Sunscreen: Even if acne is the cause of the dark spots on your skin, repeated sun exposure can make them appear darker. UV rays trigger inflammation and melanin production, making it even harder for you to fade dark spots from acne. Always remember to apply a broad spectrum sunscreen of at least 30 before you leave the house — the sun can still damage your skin on cloudy or overcast days, so beach trips aren’t the only cause for skin protection.
Professional treatments for dark spots
If you’re dealing with especially stubborn dark spots, it might be time to turn to the pros. These professional treatments are more of an investment, but a good choice to speed up the healing process of your skin — just remember to check with your dermatologist if you have any skin concerns, since some of these treatments can be too intense for sensitive skin.
Microdermabrasion: My esthetician describes microdermabrasion as a “sandblaster for your skin,” and it’s still my favorite way to explain this treatment. A slightly abrasive tool is used to exfoliate and slough away the thick outermost layer of dead skin, leaving you with refreshed, younger looking skin, and less visible fine lines and wrinkles. Microdermabrasion can also help with skin discoloration, but is best for milder cases of hyperpigmentation (since it’s not as effective as other professional options if you have more stubborn dark spots).
Chemical peel: A more intense form of chemical exfoliant, chemical peels can boost collagen production, further enhance cellular turnover and reduce the appearance of dark spots when used consistently over time. While these treatments are generally very effective, they can also be too harsh on sensitive skin — consult with your dermatologist to get input on how your skin may react.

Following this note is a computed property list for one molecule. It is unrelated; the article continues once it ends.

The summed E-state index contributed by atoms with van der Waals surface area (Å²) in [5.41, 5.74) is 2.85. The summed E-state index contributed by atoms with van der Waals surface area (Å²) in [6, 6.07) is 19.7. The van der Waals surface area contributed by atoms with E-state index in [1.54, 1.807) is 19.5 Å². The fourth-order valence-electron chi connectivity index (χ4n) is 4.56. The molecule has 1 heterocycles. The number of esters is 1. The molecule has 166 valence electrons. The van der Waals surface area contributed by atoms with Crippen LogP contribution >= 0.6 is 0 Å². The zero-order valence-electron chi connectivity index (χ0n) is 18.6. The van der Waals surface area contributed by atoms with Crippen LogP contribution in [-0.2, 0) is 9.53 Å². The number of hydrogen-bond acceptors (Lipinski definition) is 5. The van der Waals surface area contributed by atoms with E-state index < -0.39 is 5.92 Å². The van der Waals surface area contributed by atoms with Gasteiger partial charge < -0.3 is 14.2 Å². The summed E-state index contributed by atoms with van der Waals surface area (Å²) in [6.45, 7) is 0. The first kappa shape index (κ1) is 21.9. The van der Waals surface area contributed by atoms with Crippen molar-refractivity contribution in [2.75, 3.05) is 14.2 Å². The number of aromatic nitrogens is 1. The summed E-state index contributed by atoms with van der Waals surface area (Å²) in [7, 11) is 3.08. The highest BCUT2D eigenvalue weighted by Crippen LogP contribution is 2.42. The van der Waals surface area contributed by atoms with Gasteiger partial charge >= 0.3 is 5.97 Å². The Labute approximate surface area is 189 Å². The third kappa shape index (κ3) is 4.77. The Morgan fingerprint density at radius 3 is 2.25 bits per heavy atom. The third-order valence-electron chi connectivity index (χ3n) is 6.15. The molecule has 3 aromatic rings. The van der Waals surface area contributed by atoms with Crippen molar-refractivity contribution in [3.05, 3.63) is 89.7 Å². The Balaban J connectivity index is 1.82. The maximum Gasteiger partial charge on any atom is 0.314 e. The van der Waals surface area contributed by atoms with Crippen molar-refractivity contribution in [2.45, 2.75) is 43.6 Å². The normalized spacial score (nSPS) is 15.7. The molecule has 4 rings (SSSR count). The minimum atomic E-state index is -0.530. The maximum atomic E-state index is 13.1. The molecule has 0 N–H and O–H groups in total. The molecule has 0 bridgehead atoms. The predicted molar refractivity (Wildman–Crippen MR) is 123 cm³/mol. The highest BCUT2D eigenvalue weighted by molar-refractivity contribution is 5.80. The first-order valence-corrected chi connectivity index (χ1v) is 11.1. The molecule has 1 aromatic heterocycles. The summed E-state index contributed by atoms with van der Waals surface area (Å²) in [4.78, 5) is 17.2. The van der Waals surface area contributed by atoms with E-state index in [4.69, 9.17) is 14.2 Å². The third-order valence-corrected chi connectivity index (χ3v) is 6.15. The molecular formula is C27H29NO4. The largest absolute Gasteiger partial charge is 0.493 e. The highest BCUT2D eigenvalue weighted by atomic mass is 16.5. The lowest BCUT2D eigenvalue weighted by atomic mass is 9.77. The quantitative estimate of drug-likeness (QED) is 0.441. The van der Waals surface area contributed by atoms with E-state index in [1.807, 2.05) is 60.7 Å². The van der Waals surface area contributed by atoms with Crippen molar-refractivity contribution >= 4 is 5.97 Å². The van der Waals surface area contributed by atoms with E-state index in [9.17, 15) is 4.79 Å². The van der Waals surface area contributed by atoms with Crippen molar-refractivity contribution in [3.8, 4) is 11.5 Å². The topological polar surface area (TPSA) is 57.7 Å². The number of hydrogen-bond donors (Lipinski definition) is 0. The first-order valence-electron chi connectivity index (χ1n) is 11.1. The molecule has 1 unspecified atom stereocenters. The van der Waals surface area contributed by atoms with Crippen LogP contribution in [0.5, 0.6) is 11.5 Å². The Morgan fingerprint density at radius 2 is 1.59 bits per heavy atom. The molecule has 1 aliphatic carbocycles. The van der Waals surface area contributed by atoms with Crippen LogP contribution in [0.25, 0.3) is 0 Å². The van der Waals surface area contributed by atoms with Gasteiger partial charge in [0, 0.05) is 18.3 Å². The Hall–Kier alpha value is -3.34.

Lasers: Laser skin resurfacing can improve the overall appearance of your skin’s texture by removing dead skin cells at the surface and encouraging cellular growth in deeper layers of the skin. Like chemical peels and microdermabrasion, this professional treatment is a more targeted approach to healing dark spots.
Microneedling: This treatment involves using a stainless steel roller covered in tiny little spikes to puncture the skin. While it might sound slightly terrifying, these micro-cuts trigger your skin to go into repair mode, boosting collagen production and regeneration of new skin cells. Anti-aging benefits aside, combining microneedling with the application of another topical product (like vitamin C serum) can help to further penetrate active ingredients below the skin’s surface.
If you’ve successfully healed acne on your skin and are experiencing residual hyperpigmentation, don’t stress: there are a variety of skincare products and professional treatments that can help reverse this form of post-inflammatory damage. Just remember to follow a set skincare routine with products that contain retinol and vitamin C, and of course, wear sunscreen everyday, and you’ll be well on your way to healthy, balanced, even-toned skin.
By Lauren Hannel, staff contributor